meat, williamsburg cookbook

Williamsburg veal partridges

Some days are just full of questions. Like, why aren’t there more movies like Back to the Future? Why do my students all wear feather extensions in their hair? If I walk around a lot while I teach, does that count as the day’s exercise? Why is my dwarf hamster still afraid of everything that moves? And when were toothpicks invented?

I promise there’s a reason for that last one.
Last week I made veal partridges, a dish which is a mystery in itself. Why call it “partridges” when the only meat involved is veal? I think it has something to do with the way the dish looks once assembled:
See, you roll up thin strips of veal and stuffing, then secure the rolls with toothpicks inserted crosswise. The resulting meat looks a little like partridges (or any bird) that have been trussed for roasting. Personally, I thought they looked more like pigs in a blanket, but I had a pretty good feeling those hadn’t been invented yet in colonial America.
I also had a pretty good feeling that toothpicks hadn’t been invented yet in colonial America.
{you probably couldn’t buy toothpicks in a store}
Actually, I was pleasantly surprised by the answer to that question. Turns out that people have probably been using toothpicks since they first got food stuck in their teeth. However, these early toothpicks were found or whittled from bigger pieces of wood, and it wasn’t until the mid-19th century that toothpicks were first mass-produced the way we know them today. (For more on the “glorious” toothpick, check out this article.)
So, jury’s out on how historically accurate these veal partridges are. They may have been secured with little spikes of wood, but it’s more likely that a cook would tie them in bundles with a piece of string. Still, they’re quite tasty, which is really all that matters at the end of the day, right?
Williamsburg Veal Partridges
(adapted from The Williamsburg Book of Cookery)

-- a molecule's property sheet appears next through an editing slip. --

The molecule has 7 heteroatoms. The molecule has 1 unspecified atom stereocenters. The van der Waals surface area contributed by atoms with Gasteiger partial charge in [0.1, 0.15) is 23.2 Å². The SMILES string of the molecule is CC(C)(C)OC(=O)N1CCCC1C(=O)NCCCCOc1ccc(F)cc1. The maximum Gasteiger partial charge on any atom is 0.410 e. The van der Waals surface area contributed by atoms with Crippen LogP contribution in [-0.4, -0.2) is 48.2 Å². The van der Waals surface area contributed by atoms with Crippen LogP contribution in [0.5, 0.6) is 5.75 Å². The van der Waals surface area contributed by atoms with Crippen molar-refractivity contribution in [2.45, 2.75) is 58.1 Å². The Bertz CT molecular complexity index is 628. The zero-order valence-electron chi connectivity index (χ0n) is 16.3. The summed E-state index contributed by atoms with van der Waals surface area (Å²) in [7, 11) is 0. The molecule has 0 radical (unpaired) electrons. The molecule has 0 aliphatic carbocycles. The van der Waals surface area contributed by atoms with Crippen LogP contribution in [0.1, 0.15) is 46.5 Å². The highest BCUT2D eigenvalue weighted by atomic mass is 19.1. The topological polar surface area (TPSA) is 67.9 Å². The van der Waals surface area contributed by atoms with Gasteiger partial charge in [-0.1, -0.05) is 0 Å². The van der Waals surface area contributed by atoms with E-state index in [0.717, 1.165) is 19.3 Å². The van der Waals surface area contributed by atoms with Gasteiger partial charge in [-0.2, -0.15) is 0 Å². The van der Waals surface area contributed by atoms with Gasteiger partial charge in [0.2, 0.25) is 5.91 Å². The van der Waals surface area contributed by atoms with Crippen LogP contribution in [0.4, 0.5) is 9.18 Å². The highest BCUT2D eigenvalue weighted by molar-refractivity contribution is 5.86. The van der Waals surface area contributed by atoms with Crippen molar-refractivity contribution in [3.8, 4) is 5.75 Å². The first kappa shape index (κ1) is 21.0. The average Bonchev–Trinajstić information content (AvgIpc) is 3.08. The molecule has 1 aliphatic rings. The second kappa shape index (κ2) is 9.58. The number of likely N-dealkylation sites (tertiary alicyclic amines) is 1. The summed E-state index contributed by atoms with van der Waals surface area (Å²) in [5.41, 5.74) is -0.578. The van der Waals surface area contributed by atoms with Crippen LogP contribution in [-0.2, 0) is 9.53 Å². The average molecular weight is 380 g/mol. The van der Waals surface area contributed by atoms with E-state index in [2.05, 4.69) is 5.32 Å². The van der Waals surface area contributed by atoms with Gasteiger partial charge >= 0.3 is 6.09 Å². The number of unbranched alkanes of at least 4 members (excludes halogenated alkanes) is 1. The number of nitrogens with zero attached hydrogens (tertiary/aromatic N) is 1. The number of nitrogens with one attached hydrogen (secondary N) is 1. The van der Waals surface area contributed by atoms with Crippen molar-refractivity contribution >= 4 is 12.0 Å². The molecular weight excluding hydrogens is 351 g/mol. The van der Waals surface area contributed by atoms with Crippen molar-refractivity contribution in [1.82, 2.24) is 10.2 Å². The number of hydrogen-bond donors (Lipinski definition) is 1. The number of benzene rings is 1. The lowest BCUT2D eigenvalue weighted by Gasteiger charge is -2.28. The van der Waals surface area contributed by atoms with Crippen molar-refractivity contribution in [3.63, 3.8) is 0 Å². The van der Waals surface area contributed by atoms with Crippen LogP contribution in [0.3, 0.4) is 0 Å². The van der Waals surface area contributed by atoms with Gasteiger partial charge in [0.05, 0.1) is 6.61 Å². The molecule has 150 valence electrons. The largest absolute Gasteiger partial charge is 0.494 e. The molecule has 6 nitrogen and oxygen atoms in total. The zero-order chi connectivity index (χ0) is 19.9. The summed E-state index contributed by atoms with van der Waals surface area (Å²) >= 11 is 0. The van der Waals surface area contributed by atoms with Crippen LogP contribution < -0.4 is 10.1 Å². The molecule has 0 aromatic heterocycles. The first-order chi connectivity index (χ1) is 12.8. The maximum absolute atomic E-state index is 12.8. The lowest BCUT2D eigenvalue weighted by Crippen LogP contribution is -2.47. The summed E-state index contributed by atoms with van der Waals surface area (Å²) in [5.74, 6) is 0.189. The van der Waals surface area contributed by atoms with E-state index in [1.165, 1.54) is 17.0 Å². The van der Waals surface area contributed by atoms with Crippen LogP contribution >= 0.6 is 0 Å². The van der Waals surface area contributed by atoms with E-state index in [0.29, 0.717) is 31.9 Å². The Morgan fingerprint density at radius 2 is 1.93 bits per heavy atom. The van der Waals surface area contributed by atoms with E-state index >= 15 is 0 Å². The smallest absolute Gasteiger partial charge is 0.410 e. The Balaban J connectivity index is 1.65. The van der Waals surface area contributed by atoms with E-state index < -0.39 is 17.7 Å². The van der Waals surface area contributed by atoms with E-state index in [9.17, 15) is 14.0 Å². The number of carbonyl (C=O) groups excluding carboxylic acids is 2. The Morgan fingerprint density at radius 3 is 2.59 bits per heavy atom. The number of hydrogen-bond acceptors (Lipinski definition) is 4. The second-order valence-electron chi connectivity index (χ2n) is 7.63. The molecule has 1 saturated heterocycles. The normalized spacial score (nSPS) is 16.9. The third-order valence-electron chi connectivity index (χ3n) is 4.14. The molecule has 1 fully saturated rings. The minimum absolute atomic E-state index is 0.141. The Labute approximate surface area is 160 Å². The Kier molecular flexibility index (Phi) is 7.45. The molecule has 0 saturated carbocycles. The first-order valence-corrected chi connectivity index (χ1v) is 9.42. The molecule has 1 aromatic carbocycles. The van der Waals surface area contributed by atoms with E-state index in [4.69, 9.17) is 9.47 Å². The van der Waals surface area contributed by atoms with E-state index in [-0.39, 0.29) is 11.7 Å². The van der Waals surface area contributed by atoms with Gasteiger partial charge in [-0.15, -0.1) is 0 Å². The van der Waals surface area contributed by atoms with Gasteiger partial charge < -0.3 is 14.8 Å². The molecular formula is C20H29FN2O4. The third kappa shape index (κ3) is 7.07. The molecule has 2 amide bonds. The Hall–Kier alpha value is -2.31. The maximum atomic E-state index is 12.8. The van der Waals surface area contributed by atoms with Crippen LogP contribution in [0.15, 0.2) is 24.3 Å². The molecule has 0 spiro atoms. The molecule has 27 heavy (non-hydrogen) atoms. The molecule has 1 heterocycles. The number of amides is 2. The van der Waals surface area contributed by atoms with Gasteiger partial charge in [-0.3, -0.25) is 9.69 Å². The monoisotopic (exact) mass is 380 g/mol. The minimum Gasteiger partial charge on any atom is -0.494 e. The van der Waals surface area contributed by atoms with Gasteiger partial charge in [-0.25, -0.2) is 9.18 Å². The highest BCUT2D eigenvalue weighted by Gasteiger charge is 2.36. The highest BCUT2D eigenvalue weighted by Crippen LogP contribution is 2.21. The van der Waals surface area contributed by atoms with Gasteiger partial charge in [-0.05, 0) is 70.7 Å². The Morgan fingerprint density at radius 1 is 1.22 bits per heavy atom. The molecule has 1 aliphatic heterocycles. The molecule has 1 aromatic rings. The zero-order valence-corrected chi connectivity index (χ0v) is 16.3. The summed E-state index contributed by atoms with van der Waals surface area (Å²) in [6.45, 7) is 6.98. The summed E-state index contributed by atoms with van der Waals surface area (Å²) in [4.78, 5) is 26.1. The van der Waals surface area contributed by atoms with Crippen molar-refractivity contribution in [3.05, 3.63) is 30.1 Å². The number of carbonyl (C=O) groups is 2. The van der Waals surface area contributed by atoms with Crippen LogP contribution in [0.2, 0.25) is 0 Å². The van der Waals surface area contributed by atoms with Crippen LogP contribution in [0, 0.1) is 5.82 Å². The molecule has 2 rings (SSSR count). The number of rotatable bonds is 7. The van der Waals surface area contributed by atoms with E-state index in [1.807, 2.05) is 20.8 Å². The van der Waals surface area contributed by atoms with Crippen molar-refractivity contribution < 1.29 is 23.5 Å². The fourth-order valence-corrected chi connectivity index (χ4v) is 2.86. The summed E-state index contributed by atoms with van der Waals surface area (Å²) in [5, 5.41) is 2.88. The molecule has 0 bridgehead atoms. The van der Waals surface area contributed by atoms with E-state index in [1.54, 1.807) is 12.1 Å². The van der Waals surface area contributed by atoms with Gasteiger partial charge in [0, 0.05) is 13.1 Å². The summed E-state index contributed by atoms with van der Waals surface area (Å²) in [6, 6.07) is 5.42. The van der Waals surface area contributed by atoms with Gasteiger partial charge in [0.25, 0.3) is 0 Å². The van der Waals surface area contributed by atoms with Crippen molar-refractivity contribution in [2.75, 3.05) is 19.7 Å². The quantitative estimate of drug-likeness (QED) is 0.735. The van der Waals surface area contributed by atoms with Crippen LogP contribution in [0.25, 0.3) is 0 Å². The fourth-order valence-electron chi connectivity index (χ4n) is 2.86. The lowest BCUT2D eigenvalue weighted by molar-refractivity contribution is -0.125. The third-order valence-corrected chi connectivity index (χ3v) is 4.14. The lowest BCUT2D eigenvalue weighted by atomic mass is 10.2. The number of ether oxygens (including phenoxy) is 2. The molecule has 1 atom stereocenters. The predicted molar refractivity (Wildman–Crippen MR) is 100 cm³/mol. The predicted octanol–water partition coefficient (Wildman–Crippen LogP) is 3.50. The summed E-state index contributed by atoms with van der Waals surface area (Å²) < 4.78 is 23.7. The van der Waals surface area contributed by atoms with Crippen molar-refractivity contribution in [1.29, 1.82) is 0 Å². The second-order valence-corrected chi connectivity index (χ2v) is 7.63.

half an onion, chopped
3 tbsp butter, divided
one piece of bread, diced or shredded into crumbs
salt & pepper
1/4 tsp thyme
1/4 tsp sage
1 tbsp milk
5-6 thin slices of veal
1/4 cup flour
Preheat the oven to 300 F. Melt 1 tbsp butter in a pan and brown the chopped onion for about 5 minutes. Meanwhile, assemble the stuffing: mix the bread crumbs, herbs, and salt and pepper to taste in a medium bowl. Add the onion and mix well, then moisten with the milk.
Lay out the veal strips and spread them with the stuffing. Carefully roll up the veal and stuffing to make rolls, and secure with two toothpicks stuck crosswise. Roll each veal bundle in flour.
Melt the other 2 tbsp butter in the pan and cook the veal rolls in the butter until browned. Place the rolls in a baking dish, along with any unused stuffing, and pour the fat over the veal. Cover the baking dish and bake for 40 minutes. Serve with brown rice.
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6 thoughts on “Williamsburg veal partridges”

  1. Those look delicious! But the toothpicking sounds like a lot of work…

    And also, to address some of your other questions: I think walking around the classroom counts as exercise. You have a dwarf hamster? And what is with those feather hair extensions?

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  2. The dwarf hamster! Her name is Vera, and I've had her for a little over a year. She is adorable and 3 inches long and scared of everything that moves (including her bedding). She also enjoys running on her wheel. A lot. She's great fun, though!

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  3. Yeah, I'm not sure about the feather extensions either. Apparently they're a trend this year, but who knows why?

    And I'm glad you agree on the exercise thing. Sometimes I feel just talking a lot in class should count, too.

    Yes, I have a hamster! More in the reply to Lyuda's post.

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